The AWMA Climate Change Specialty conference has just concluded in the D.C. area. Today we presented
on whether EPA’s regulation of GHGs under the PSD permitting program may act as a hindrance to beneficial uses of CO2
. Discussions of the PSD program and beneficial uses of CO2
have typically focused upon whether BACT analyses for new or modified sources could ultimately require beneficial uses of CO2
as control technology. This is something that we have examined in a prior law review article
, and that we continue to track through our PSD permitting table. However, this presentation will focus upon a different consideration arising from GHG PSD permitting. That is, does the prospect of GHG PSD permitting in the future prevent existing facilities from undertaking projects for the beneficial use of CO2
EPA’s PSD permitting program for GHGs took effect on January 2, 2011. There are a multitude of GHG sources that were in operation prior to those dates that continue to operate under valid air permits that do not include GHG emission limits. As long as these existing sources do not undertake major modifications, they are not subject to PSD permitting under the Clean Air Act. However, there are many industrial sources that emit relatively pure streams of CO2
that are potentially useful for enhanced oil recovery or other commercial uses. As a result, these sources may find it financially attractive to capture their CO2
emissions for sale and subsequent beneficial use. A source that chooses to do so must confront the question: would cessation of carbon capture in the future if sales are no longer commercially viable subject a previously grandfathered facility to GHG permitting. If so, would such permitting require the facility to continue to operate its CO2
For an existing facility, PSD permitting is required when a facility undertakes a modification that causes emissions to increase above a specified level. For GHGs, EPA’s Tailoring Rule
establishes the levels of emissions that trigger PSD permitting at 75,000 tons per year for sources that are otherwise subject to permitting and 100,000 tons per year for all other sources. Under the New Source Review Regulations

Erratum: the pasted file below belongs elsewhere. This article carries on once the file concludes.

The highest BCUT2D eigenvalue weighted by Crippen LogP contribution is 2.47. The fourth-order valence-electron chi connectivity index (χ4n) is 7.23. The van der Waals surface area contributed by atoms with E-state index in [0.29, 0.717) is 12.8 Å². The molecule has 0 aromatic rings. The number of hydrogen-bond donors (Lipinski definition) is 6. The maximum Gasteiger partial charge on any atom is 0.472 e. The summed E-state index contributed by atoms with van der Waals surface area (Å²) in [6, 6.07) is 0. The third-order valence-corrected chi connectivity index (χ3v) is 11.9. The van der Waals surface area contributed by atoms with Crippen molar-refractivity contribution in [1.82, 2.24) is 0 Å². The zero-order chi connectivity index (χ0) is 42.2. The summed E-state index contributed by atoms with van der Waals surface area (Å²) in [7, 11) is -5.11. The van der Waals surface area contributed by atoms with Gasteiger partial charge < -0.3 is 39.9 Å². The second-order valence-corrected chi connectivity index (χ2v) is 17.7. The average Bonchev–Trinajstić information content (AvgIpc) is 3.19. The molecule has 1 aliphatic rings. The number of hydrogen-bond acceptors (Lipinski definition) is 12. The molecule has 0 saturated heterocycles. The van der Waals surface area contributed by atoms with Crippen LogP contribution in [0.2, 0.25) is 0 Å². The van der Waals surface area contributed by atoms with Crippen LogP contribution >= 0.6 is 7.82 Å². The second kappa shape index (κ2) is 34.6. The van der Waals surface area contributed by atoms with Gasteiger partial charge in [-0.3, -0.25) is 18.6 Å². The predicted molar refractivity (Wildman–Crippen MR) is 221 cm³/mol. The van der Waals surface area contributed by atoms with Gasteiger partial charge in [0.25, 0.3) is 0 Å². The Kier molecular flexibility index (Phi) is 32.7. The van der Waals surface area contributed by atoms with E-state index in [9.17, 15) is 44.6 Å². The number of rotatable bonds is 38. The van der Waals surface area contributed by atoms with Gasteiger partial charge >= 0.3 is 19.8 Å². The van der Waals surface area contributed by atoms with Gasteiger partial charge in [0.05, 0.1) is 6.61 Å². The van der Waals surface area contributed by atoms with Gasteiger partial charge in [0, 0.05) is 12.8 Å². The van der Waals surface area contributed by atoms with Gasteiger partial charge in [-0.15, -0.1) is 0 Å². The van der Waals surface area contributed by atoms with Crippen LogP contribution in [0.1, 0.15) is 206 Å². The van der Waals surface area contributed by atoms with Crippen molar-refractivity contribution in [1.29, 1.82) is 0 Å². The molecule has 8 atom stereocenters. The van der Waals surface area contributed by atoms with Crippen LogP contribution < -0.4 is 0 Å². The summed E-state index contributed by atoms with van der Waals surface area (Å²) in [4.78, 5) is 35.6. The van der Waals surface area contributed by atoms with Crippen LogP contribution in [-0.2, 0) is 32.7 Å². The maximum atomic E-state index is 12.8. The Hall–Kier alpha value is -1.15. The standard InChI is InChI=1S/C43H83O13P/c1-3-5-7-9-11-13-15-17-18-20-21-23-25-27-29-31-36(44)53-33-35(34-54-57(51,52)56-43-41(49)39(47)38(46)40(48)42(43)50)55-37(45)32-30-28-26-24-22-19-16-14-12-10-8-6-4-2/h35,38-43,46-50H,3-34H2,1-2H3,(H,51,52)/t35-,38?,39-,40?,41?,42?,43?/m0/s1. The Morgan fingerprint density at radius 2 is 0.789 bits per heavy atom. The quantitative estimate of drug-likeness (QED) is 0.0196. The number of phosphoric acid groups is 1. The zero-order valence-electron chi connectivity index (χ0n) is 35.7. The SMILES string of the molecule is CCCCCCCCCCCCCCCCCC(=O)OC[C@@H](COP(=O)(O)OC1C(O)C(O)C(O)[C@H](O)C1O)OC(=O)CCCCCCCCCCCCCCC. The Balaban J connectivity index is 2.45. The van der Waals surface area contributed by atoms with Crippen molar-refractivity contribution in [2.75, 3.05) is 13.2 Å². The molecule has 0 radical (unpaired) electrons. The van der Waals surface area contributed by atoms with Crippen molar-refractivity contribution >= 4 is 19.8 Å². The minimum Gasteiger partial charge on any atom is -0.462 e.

, a modification is a change or change in the method of operation that causes an increase in emissions above this amount. Therefore the two key questions for a facility that will capture and sell emissions for a period of time that may wish to vent them in the future are (1) does the cessation of capture constitute a modification of the facility and (2) if so, is there an increase in emissions that requires permitting?
Because a modification includes a “change in the method of operation” a facility that switches from capturing CO2
emissions for sale and subsequent beneficial use back to venting may undertake a modification. In determining whether there is an increase in emissions resulting from the modification, the facility must compare its baseline actual emissions to the projected emissions after the modification. Under the NSR regulations for sources other than power plants, the baseline emissions should be determined by any consecutive 24 month period within the last ten years. Therefore, if a facility has operated carbon capture for beneficial use for eight or fewer years, it is possible that a baseline emissions level including the current venting could be established and permitting would not be required. However, if a facility contemplates a long-term (10 years or more) contract to capture and sell its CO2
, it may be forced to adopt a baseline period that includes capture of GHGs.
Another important question for a facility that is considering capture and beneficial use of CO2
is the potential application of EPA’s Reactivation Policy. EPA’s Reactivation Policy establishes a rebuttable presumption that a facility that has not operated for 2 years or more is shut down and that its reactivation would require new permitting. The application of EPA’s Reactivation Policy to the cessation of carbon capture is an open legal question. There are very few cases that address the application of EPA’s Reactivation Policy to whole facilities, and it is even less clear if the policy would be applied to individual emission points within a facility.
In summary, there are a number of unresolved legal questions that a facility wishing to capture and sell CO2
for beneficial uses in the short term but retain the option to return to venting in the long term must grapple with. These uncertainties should be recognized a posing potentially significant barriers to the capture and beneficial use of GHGs from existing sources that do not face GHG permitting obligations under the PSD program.
Posted by Margaret E. Peloso
and Matthew Dobbins
at 9/11/2013 5:39 PM